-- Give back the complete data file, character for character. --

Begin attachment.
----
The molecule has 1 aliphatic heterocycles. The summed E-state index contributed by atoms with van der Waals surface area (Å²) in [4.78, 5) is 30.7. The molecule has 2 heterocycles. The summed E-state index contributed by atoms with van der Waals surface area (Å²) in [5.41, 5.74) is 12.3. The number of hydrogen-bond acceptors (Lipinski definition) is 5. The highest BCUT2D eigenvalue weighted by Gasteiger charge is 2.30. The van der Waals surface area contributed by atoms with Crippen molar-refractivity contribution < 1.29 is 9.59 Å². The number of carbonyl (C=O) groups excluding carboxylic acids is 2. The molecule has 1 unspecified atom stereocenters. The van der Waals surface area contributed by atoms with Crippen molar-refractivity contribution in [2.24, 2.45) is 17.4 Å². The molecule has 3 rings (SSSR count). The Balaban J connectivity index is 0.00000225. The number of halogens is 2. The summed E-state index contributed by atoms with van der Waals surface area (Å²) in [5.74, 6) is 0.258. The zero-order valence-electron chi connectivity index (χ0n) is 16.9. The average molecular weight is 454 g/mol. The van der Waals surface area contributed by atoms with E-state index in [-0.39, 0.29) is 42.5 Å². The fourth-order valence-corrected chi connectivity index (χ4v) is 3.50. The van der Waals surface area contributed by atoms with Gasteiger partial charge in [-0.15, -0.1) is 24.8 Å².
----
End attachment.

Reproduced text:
The molecule has 1 aliphatic heterocycles. The summed E-state index contributed by atoms with van der Waals surface area (Å²) in [4.78, 5) is 30.7. The molecule has 2 heterocycles. The summed E-state index contributed by atoms with van der Waals surface area (Å²) in [5.41, 5.74) is 12.3. The number of hydrogen-bond acceptors (Lipinski definition) is 5. The highest BCUT2D eigenvalue weighted by Gasteiger charge is 2.30. The van der Waals surface area contributed by atoms with Crippen molar-refractivity contribution < 1.29 is 9.59 Å². The number of carbonyl (C=O) groups excluding carboxylic acids is 2. The molecule has 1 unspecified atom stereocenters. The van der Waals surface area contributed by atoms with Crippen molar-refractivity contribution in [2.24, 2.45) is 17.4 Å². The molecule has 3 rings (SSSR count). The Balaban J connectivity index is 0.00000225. The number of halogens is 2. The summed E-state index contributed by atoms with van der Waals surface area (Å²) in [5.74, 6) is 0.258. The zero-order valence-electron chi connectivity index (χ0n) is 16.9. The average molecular weight is 454 g/mol. The van der Waals surface area contributed by atoms with E-state index in [-0.39, 0.29) is 42.5 Å². The fourth-order valence-corrected chi connectivity index (χ4v) is 3.50. The van der Waals surface area contributed by atoms with Gasteiger partial charge in [-0.15, -0.1) is 24.8 Å².